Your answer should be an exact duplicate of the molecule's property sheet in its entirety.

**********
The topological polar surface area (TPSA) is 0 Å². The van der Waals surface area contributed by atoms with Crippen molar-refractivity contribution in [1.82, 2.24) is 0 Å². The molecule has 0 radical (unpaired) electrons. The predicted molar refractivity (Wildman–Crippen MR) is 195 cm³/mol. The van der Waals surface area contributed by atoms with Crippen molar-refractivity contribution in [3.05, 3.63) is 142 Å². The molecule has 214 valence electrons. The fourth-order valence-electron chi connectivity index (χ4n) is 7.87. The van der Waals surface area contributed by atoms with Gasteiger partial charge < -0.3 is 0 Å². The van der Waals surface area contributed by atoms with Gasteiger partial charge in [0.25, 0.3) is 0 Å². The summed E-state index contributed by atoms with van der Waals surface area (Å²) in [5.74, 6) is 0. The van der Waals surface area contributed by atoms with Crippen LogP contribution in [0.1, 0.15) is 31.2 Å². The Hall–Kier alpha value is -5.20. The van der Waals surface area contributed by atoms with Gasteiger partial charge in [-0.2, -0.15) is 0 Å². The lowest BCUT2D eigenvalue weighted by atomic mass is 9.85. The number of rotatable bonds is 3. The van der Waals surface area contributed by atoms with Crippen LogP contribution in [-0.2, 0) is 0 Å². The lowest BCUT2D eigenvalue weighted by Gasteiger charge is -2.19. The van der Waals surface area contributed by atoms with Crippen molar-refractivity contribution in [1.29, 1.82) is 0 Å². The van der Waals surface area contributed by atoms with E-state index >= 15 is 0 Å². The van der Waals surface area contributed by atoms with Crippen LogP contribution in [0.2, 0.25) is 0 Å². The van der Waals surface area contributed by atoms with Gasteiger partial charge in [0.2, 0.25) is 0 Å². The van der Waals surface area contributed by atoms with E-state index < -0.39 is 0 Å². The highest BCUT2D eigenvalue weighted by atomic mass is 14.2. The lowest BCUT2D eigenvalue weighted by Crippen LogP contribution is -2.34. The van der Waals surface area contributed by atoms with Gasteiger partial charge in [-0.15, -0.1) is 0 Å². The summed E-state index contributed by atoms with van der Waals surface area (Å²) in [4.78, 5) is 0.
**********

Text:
The topological polar surface area (TPSA) is 0 Å². The van der Waals surface area contributed by atoms with Crippen molar-refractivity contribution in [1.82, 2.24) is 0 Å². The molecule has 0 radical (unpaired) electrons. The predicted molar refractivity (Wildman–Crippen MR) is 195 cm³/mol. The van der Waals surface area contributed by atoms with Crippen molar-refractivity contribution in [3.05, 3.63) is 142 Å². The molecule has 214 valence electrons. The fourth-order valence-electron chi connectivity index (χ4n) is 7.87. The van der Waals surface area contributed by atoms with Gasteiger partial charge < -0.3 is 0 Å². The van der Waals surface area contributed by atoms with Gasteiger partial charge in [0.25, 0.3) is 0 Å². The summed E-state index contributed by atoms with van der Waals surface area (Å²) in [5.74, 6) is 0. The van der Waals surface area contributed by atoms with Crippen LogP contribution in [0.1, 0.15) is 31.2 Å². The Hall–Kier alpha value is -5.20. The van der Waals surface area contributed by atoms with Gasteiger partial charge in [-0.2, -0.15) is 0 Å². The lowest BCUT2D eigenvalue weighted by atomic mass is 9.85. The number of rotatable bonds is 3. The van der Waals surface area contributed by atoms with Crippen LogP contribution in [-0.2, 0) is 0 Å². The lowest BCUT2D eigenvalue weighted by Gasteiger charge is -2.19. The van der Waals surface area contributed by atoms with Crippen molar-refractivity contribution in [1.29, 1.82) is 0 Å². The van der Waals surface area contributed by atoms with E-state index >= 15 is 0 Å². The van der Waals surface area contributed by atoms with Crippen LogP contribution in [0.2, 0.25) is 0 Å². The van der Waals surface area contributed by atoms with Gasteiger partial charge in [0.2, 0.25) is 0 Å². The van der Waals surface area contributed by atoms with E-state index < -0.39 is 0 Å². The highest BCUT2D eigenvalue weighted by atomic mass is 14.2. The lowest BCUT2D eigenvalue weighted by Crippen LogP contribution is -2.34. The van der Waals surface area contributed by atoms with Gasteiger partial charge in [-0.15, -0.1) is 0 Å². The summed E-state index contributed by atoms with van der Waals surface area (Å²) in [4.78, 5) is 0.